While conversion rate tells you how much money you are making, LTV tells you how much profit you are making. From the example, if you spend $40 to acquire a customer, you definitely want the customer to spend at least that much in your store. Anything after means you’ve added to  your profit. You can try to improve your customer LTV by influencing him or her to keep buying from your store, because the bigger the LTV, the bigger the profits.

Additional Metrics

Beyond these metrics, there are additional analytics many of the big box retailers pay particularly close attention to. These include:

  • Cost Per Impressions (CPM) – (Ad Spend/(Impressions/1000): This is most commonly used to measure the rate you would pay for a online banner ad campaign or other online advertising campaign. An Impression refers to the times the ad is served on a webpage (how many times the ad is seen).
  • Cost Per Click (CPC) – (Ad Spend / Clicks): This is most commonly used to measure the rate you would pay for a search engine ad campaign. CPC can also be referred to as PPC (Pay Per Click).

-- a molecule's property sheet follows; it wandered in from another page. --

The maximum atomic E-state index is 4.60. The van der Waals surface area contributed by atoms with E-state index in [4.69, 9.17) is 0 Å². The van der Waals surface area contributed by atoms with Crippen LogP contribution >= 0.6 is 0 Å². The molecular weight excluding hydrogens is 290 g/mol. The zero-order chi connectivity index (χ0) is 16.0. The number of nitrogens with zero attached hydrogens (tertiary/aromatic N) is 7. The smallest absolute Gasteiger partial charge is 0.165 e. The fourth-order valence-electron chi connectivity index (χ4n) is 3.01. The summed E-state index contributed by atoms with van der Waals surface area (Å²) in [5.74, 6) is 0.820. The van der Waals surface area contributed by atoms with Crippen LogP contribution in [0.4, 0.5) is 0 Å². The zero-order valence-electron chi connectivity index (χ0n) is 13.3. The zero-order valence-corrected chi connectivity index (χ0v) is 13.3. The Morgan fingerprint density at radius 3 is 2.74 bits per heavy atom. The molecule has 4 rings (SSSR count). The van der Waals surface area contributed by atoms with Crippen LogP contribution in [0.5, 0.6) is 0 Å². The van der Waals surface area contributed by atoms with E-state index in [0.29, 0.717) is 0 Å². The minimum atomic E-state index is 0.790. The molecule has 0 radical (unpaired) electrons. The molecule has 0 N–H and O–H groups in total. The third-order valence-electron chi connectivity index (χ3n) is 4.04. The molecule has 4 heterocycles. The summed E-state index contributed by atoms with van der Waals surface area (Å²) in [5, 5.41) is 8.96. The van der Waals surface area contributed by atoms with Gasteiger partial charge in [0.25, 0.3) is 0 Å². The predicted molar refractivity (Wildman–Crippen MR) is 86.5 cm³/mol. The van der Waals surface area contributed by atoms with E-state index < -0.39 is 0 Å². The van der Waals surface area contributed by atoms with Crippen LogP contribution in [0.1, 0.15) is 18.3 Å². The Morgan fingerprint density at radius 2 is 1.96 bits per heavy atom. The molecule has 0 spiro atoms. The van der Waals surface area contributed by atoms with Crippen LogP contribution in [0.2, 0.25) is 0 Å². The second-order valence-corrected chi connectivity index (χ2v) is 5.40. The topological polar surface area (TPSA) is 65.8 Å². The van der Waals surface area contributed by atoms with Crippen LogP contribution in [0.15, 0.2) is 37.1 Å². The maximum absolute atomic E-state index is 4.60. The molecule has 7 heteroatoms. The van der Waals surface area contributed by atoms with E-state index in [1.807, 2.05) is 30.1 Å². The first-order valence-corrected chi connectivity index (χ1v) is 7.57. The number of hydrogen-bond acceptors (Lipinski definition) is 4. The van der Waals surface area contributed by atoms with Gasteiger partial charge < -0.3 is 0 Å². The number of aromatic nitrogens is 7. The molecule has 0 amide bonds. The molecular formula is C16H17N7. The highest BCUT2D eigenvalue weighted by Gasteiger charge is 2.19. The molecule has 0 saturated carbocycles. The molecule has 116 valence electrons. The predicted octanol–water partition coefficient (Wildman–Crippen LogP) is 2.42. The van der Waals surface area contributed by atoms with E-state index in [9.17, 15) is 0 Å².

• Cost per Acquisition (CPA) – (Ad Spend / Orders): This is most commonly used to measure the rate you would pay for a new order or customer. CPA is often used when measuring the rate you would pay an affiliate for referring an order to you.
  • Revenue Per Click (RPC) – (Revenue / Clicks): This is the amount of revenue you can expect for each click you receive to your site.
  • Cost of Sale (COS) % – (Ad Spend / Revenue): This is the portion of your revenue that goes to your ad spend and is measured in percent.
  • Customer Lifetime Value (LTV): This is the projected revenue that a customer will generate during their lifetime. For a full explanation of how to calculate LTV for your online store, check out this infographic.

Once you start measuring your ecommerce store performance and using data to drive your business decisions and strategies, you’ll be well on the way to enterprise-level success. No big box retailer takes action without measuring the impact and neither should you. So, monitor your metrics, pivot when and where necessary and make the most of your both your time and money in order to build a successful brand.